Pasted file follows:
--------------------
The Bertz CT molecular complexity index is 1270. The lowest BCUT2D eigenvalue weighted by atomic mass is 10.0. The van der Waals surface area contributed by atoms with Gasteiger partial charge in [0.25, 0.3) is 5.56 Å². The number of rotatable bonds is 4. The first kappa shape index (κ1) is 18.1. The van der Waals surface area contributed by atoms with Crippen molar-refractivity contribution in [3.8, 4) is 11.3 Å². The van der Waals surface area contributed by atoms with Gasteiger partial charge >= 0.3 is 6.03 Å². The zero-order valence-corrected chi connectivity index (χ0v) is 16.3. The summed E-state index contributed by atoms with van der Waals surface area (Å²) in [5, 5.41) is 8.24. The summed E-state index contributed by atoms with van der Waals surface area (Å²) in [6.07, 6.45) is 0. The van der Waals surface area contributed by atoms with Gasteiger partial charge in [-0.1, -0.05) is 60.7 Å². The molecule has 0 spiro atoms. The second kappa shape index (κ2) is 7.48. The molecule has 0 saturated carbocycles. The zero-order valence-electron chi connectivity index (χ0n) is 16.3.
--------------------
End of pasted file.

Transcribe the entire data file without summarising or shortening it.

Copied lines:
The Bertz CT molecular complexity index is 1270. The lowest BCUT2D eigenvalue weighted by atomic mass is 10.0. The van der Waals surface area contributed by atoms with Gasteiger partial charge in [0.25, 0.3) is 5.56 Å². The number of rotatable bonds is 4. The first kappa shape index (κ1) is 18.1. The van der Waals surface area contributed by atoms with Crippen molar-refractivity contribution in [3.8, 4) is 11.3 Å². The van der Waals surface area contributed by atoms with Gasteiger partial charge >= 0.3 is 6.03 Å². The zero-order valence-corrected chi connectivity index (χ0v) is 16.3. The summed E-state index contributed by atoms with van der Waals surface area (Å²) in [5, 5.41) is 8.24. The summed E-state index contributed by atoms with van der Waals surface area (Å²) in [6.07, 6.45) is 0. The van der Waals surface area contributed by atoms with Gasteiger partial charge in [-0.1, -0.05) is 60.7 Å². The molecule has 0 spiro atoms. The second kappa shape index (κ2) is 7.48. The molecule has 0 saturated carbocycles. The zero-order valence-electron chi connectivity index (χ0n) is 16.3.